438 F2d 301 Neal v. United States

438 F.2d 301

Raymond Staton NEAL, Appellant,
UNITED STATES of America, Appellee.

No. 694-69.

United States Court of Appeals, Tenth Circuit.

December 22, 1970.

Certiorari Denied March 22, 1971.

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See 91 S.Ct. 1212.


Philip F. Horning, Oklahoma City, Okl., for appellant.


Robert D. McDonald, Asst. U. S. Atty. (Richard A. Pyle, U. S. Atty., on the brief), for appellee.


Before BREITENSTEIN, Senior Circuit Judge, HILL, Circuit Judge, and THEIS, District Judge.


THEIS, District Judge.


This is a direct appeal from a jury conviction of violating 18 U.S.C.A. § 2312. The principal issues presented are whether there was sufficient evidence to sustain the conviction, and whether appellant's court-appointed counsel was ineffective in the trial of the case.


In reviewing the evidence that was produced in the district court, we must consider the evidence in the light most favorable to the Government, together with any inferences which may be fairly drawn therefrom, to determine whether the jury could find guilt beyond a reasonable doubt. Thomas v. United States, 409 F.2d 730 (10th Cir. 1969). The evidence tending to support the Government reflects that on March 18, 1969, appellant was assisting the operator of a parking lot in Fort Smith, Arkansas, during the noon rush period. The owner of the stolen motor vehicle involved in this action left her vehicle at the parking lot with appellant to be parked. Appellant was seen driving the car down an alley adjacent to the parking lot later in the afternoon. Later that evening the appellant arrived at the home of Thelma Darrow, near Moffett, Oklahoma, and told her that the car he was driving, which belonged to a girl friend, was stuck in the mud and he needed assistance in pulling it out. Mrs. Darrow, appellant, and one Jim Angel, who arrived at the Darrow home shortly after appellant, then proceeded, in a truck owned by Angel, to the spot where the car was stuck and attempted to remove it from the roadway. Their attempts were ultimately unsuccessful and appellant was then driven to Moffett, Oklahoma, where he said he could get a wrecker to assist him. It is undisputed that the car in question was stolen in Fort Smith, Arkansas, and that the same car was the one appellant attempted to remove from the mud near Moffett, Oklahoma.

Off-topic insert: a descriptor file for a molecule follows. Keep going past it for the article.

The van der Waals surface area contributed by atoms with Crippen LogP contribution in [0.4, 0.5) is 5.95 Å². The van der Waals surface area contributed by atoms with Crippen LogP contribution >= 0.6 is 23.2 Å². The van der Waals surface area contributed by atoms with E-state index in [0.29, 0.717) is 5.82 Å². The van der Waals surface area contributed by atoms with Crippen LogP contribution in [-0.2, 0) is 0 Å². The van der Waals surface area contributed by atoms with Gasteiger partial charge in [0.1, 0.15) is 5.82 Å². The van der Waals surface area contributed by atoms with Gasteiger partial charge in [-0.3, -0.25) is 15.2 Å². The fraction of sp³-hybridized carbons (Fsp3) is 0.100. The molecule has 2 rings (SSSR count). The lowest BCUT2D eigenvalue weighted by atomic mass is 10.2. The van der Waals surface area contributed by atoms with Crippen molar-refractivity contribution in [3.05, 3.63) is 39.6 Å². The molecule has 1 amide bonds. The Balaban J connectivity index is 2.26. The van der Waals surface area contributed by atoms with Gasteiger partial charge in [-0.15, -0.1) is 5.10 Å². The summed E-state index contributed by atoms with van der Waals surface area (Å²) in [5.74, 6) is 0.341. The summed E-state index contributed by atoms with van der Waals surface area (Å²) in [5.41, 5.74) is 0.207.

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In order to obtain a conviction under the Dyer Act, it is incumbent upon the Government to establish that the car was stolen, that it was transported in interstate commerce, and that the accused transported it with knowledge that it was stolen. Id.


This Court has repeatedly held that from possession of a recently stolen vehicle, absent satisfactory explanation thereof, the jury may properly infer that the possessor knew the car was stolen and he transported it. United States v. Bridges, 406 F.2d 1051 (10th Cir. 1969); Wheeler v. United States, 382 F.2d 998 (10th Cir. 1968); Garrison v. United States, 353 F.2d 94 (10th Cir. 1965).


Appellant contends that he satisfactorily explained his possession by testifying that he found the stolen car while walking along a dirt road and thought it belonged to an acquaintance of his. His testimony was to the effect that he was making an attempt to remove the vehicle from the mud and return it to whom he thought was the owner. Apparently the jury did not deem this explanation satisfactory from a credibility standpoint. It appears to this Court that there was a connecting chain or sequence of events or circumstances relative to the car and this defendant which could lead a jury logically to believe beyond a reasonable doubt facts sustaining the elements of a Dyer Act offense. From this evidence the jury could readily have inferred that appellant transported the stolen car from Arkansas to Oklahoma. They could also infer that the transportation was with knowledge that the car was stolen. In our opinion there was an ample amount of evidence to sustain the conviction.


Appellant next contends that representation afforded him by his appointed counsel in the court below was inadequate and ineffective. We have reviewed the entire record and conclude that the representation was not such as to make the trial a mockery, sham or farce. See Johnson v. United States, 380 F.2d 810 (10th Cir. 1967).


The other issues presented by appellant were not raised in the trial court and will not now be considered by this Court, since the present record on appeal does not provide a proper basis for their determination. See United States v. Priest, 419 F.2d 570 (10th Cir. 1970).